Also one might argue that men are not socially trained to verbalize that they want kids – the stereotype is that it’s the women who are supposed to be broody and feeling the biological clock and the men are supposed to postpone this process as long as possible. Basically, they want a child, but external (societal) pressure like the before mentioned stereotype, getting married first, earning enough money etc. all contributes to them saying that it’s important to not have kids now while they (53%) whish they could have children now.

      I also think that “manning up” or political correctness can internalised to such a degree that it would leak into answers to an anonymous survey, so Desipis point may also be valid.

      We could probably come up with even more plausible explanations, but as long as the survey doesn’t say anything about underlying reasons we can’t know for certain why this gap exist in this survey.

      There’s been studies referred in media which concludes that young men/boys are more interested in relationships than casual sex and that young men are experiencing break-ups as more painful than women. All which pretty much collides head-on with the stereotype of young men.

      What really would be useful was that everyone who found this result surprising would examine why they were surprised and adjust their notions accordingly.

  4. Danny says:

    April has a valid point with the not having to worry about the pregnancy’s effect on their own bodies. However, the point about parenting inequities I would suspect is countered by the weak legal standing when it comes to parental rights these unmarried men have.
    I agree. That nine months does not justify the severe imbalance that is so prevalent in parenting these days.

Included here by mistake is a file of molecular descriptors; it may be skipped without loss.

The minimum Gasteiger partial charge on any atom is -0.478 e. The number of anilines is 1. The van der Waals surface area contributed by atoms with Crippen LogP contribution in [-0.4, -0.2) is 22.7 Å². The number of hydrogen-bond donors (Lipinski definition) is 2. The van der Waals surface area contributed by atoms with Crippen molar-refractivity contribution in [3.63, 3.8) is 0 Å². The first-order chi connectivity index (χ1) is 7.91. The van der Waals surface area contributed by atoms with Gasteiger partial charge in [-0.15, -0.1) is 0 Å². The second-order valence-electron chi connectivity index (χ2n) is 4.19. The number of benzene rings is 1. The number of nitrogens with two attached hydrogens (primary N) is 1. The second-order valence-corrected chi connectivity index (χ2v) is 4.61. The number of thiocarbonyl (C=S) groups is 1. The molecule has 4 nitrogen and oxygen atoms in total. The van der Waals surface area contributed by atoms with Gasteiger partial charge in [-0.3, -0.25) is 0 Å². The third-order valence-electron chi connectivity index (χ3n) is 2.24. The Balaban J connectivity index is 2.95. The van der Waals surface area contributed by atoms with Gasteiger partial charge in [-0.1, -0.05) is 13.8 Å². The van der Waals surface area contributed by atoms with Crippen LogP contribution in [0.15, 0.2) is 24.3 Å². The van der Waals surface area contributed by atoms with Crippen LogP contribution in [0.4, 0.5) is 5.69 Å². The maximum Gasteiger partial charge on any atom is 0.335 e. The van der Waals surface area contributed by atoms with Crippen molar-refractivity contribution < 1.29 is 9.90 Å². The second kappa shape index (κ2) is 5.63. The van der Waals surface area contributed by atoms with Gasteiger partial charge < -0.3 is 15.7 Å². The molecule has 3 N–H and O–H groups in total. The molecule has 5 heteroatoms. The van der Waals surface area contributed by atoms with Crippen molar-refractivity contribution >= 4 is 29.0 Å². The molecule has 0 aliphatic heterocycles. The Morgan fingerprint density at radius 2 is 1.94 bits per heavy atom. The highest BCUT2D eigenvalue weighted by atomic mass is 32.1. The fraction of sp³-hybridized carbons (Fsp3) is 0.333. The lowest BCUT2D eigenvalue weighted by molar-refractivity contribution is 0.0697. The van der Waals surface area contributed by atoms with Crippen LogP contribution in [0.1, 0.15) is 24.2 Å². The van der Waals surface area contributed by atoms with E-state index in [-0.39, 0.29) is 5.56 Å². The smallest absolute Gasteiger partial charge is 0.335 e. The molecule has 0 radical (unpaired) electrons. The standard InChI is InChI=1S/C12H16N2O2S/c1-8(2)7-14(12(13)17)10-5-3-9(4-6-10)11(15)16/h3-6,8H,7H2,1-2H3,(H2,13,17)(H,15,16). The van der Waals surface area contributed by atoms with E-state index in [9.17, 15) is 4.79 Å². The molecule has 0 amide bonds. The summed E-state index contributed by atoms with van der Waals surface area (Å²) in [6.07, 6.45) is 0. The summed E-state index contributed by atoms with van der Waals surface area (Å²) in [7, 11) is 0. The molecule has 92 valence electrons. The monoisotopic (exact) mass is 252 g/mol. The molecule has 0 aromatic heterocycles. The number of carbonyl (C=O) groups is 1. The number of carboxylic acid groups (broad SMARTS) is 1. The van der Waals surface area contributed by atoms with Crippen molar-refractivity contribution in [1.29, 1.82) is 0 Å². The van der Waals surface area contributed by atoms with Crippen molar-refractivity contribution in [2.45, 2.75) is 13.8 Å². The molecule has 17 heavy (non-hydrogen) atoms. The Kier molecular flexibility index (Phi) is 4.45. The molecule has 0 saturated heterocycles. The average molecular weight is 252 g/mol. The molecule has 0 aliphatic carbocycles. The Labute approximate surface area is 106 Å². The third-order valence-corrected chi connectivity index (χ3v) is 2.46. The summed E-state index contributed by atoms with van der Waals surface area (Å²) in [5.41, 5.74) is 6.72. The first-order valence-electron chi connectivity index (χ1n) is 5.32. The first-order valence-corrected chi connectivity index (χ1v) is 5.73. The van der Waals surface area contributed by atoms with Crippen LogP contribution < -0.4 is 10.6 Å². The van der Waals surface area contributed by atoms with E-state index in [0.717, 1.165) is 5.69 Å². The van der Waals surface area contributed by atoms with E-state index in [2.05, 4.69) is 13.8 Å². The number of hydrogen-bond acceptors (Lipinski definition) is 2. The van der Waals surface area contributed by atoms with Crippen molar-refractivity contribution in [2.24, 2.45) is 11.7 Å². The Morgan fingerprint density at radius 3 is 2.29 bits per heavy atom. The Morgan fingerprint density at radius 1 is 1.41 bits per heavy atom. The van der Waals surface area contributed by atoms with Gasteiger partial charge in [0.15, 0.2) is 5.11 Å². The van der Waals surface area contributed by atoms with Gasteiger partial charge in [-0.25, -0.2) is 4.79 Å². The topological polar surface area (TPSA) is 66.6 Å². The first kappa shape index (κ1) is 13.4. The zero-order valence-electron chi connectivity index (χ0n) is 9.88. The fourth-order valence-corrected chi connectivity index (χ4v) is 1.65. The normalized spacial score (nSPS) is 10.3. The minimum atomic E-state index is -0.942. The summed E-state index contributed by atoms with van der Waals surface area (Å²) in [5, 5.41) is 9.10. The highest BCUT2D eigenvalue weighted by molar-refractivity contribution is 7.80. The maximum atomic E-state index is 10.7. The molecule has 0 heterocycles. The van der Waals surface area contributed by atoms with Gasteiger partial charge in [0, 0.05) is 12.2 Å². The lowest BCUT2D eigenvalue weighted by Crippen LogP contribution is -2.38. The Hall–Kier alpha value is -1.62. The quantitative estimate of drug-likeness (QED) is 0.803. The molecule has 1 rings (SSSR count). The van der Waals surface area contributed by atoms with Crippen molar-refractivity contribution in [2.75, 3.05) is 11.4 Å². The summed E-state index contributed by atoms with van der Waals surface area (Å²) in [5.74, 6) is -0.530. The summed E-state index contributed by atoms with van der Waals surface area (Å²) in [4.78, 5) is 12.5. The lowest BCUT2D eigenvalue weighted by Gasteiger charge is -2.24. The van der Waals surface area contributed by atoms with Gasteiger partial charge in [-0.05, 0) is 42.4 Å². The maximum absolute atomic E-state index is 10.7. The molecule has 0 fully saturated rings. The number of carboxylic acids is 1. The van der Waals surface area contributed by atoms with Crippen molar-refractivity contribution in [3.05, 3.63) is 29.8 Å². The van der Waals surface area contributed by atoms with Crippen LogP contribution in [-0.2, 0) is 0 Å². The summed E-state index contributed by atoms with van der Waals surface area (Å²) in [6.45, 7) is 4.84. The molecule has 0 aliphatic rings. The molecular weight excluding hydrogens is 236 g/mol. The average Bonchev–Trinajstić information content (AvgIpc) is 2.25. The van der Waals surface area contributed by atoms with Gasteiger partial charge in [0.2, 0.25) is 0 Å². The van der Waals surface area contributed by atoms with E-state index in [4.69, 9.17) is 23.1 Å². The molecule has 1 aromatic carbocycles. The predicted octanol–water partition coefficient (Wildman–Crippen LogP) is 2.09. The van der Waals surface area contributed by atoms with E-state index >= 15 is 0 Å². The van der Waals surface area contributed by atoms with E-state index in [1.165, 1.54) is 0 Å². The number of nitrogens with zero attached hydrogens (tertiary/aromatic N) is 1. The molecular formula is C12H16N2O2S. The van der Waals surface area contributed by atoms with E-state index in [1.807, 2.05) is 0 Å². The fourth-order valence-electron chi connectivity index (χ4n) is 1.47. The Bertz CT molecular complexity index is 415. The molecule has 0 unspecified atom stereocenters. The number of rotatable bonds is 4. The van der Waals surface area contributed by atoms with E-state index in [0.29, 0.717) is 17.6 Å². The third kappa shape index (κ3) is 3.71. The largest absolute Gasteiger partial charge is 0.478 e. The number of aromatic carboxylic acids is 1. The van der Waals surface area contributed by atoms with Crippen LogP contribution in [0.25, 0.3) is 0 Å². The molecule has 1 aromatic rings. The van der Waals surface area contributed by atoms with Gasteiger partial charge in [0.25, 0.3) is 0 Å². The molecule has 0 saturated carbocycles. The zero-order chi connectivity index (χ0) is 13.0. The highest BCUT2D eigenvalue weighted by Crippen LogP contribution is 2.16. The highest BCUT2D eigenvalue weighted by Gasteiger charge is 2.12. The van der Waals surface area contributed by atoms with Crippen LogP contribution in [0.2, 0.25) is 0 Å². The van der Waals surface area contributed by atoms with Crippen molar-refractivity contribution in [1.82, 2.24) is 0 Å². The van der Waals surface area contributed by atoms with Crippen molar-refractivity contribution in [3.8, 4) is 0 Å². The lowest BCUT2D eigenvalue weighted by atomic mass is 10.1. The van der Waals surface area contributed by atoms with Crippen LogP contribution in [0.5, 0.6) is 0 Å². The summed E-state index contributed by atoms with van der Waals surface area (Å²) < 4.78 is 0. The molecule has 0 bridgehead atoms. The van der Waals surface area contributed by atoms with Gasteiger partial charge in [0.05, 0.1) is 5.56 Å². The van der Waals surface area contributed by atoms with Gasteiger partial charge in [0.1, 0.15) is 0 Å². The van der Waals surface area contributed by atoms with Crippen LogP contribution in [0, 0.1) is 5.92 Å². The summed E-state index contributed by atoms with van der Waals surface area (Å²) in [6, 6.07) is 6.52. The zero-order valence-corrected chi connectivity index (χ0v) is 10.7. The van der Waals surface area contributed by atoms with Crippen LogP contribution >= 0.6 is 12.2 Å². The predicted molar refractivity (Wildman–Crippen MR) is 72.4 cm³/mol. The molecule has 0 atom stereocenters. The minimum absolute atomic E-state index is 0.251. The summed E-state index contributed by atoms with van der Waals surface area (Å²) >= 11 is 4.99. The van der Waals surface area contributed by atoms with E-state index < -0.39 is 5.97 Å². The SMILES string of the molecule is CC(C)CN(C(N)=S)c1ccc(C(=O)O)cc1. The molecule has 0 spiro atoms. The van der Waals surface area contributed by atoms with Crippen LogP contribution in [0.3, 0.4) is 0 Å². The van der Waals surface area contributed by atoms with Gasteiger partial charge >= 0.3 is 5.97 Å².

Also one might argue that men are not socially trained to verbalize that they want kids – …
    I would say that its a matter that men are socially trained to not verbalize that they want kids (difference being that your wording says that men are not told its okay to want kids whereas I’m saying that men are actively told that they are not supposed to want kids). But to be more precise I think there is still that message that men are taught that despite not wanting to take care of their children they should run around and create as many babies with as many women as possible. And this dates back to the days of monarchies in which noble men were expected to have children to continue their line lest people think they are unfit to lead.

    • Tamen says:

      I would say that its a matter that men are socially trained to not verbalize that they want kids (difference being that your wording says that men are not told its okay to want kids whereas I’m saying that men are actively told that they are not supposed to want kids).

      Yes, I agree with you – my “not” was misplaced in that sentence and transformed what I intended to say.

  5. Paul says:

    It could just be that these men have subconsciously trained themselves to be happy about a situation they have little to no control over.

    It’s better than being miserable right?

  6. Daisy Gentry says:

    I would say that its a matter that men are socially trained to not verbalize that they want kids (difference being that your wording says that men are not told its okay to want kids whereas I’m saying that men are actively told that they are not supposed to want kids). Yes, I agree with you – my “not” was misplaced in that sentence and transformed what I intended to say.